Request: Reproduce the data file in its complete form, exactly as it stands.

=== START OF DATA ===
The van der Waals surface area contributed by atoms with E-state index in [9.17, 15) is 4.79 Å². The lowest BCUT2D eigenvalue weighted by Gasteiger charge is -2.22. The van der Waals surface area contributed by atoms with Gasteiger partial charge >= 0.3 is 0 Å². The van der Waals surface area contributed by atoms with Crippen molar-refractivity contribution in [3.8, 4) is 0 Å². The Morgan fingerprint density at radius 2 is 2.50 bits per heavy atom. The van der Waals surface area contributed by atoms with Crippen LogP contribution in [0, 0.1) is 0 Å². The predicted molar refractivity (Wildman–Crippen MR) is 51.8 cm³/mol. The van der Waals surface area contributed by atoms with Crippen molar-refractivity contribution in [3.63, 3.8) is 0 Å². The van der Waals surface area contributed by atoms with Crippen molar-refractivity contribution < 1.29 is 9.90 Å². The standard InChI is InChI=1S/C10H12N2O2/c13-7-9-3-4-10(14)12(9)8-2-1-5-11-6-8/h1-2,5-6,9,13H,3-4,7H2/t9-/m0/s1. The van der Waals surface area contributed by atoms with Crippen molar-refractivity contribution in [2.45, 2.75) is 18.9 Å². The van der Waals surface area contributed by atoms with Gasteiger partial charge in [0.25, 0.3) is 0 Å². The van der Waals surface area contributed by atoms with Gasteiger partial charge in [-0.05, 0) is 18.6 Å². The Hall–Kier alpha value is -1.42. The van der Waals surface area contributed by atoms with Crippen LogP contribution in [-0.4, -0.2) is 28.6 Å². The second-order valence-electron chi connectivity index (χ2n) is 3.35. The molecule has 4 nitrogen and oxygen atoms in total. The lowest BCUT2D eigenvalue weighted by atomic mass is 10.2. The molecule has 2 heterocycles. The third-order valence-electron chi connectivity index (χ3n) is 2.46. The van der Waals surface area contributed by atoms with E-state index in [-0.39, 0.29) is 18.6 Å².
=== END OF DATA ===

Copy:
The van der Waals surface area contributed by atoms with E-state index in [9.17, 15) is 4.79 Å². The lowest BCUT2D eigenvalue weighted by Gasteiger charge is -2.22. The van der Waals surface area contributed by atoms with Gasteiger partial charge >= 0.3 is 0 Å². The van der Waals surface area contributed by atoms with Crippen molar-refractivity contribution in [3.8, 4) is 0 Å². The Morgan fingerprint density at radius 2 is 2.50 bits per heavy atom. The van der Waals surface area contributed by atoms with Crippen LogP contribution in [0, 0.1) is 0 Å². The predicted molar refractivity (Wildman–Crippen MR) is 51.8 cm³/mol. The van der Waals surface area contributed by atoms with Crippen molar-refractivity contribution in [3.63, 3.8) is 0 Å². The van der Waals surface area contributed by atoms with Crippen molar-refractivity contribution < 1.29 is 9.90 Å². The standard InChI is InChI=1S/C10H12N2O2/c13-7-9-3-4-10(14)12(9)8-2-1-5-11-6-8/h1-2,5-6,9,13H,3-4,7H2/t9-/m0/s1. The van der Waals surface area contributed by atoms with Crippen molar-refractivity contribution in [2.45, 2.75) is 18.9 Å². The van der Waals surface area contributed by atoms with Gasteiger partial charge in [0.25, 0.3) is 0 Å². The van der Waals surface area contributed by atoms with Gasteiger partial charge in [-0.05, 0) is 18.6 Å². The Hall–Kier alpha value is -1.42. The van der Waals surface area contributed by atoms with Crippen LogP contribution in [-0.4, -0.2) is 28.6 Å². The second-order valence-electron chi connectivity index (χ2n) is 3.35. The molecule has 4 nitrogen and oxygen atoms in total. The lowest BCUT2D eigenvalue weighted by atomic mass is 10.2. The molecule has 2 heterocycles. The third-order valence-electron chi connectivity index (χ3n) is 2.46. The van der Waals surface area contributed by atoms with E-state index in [-0.39, 0.29) is 18.6 Å².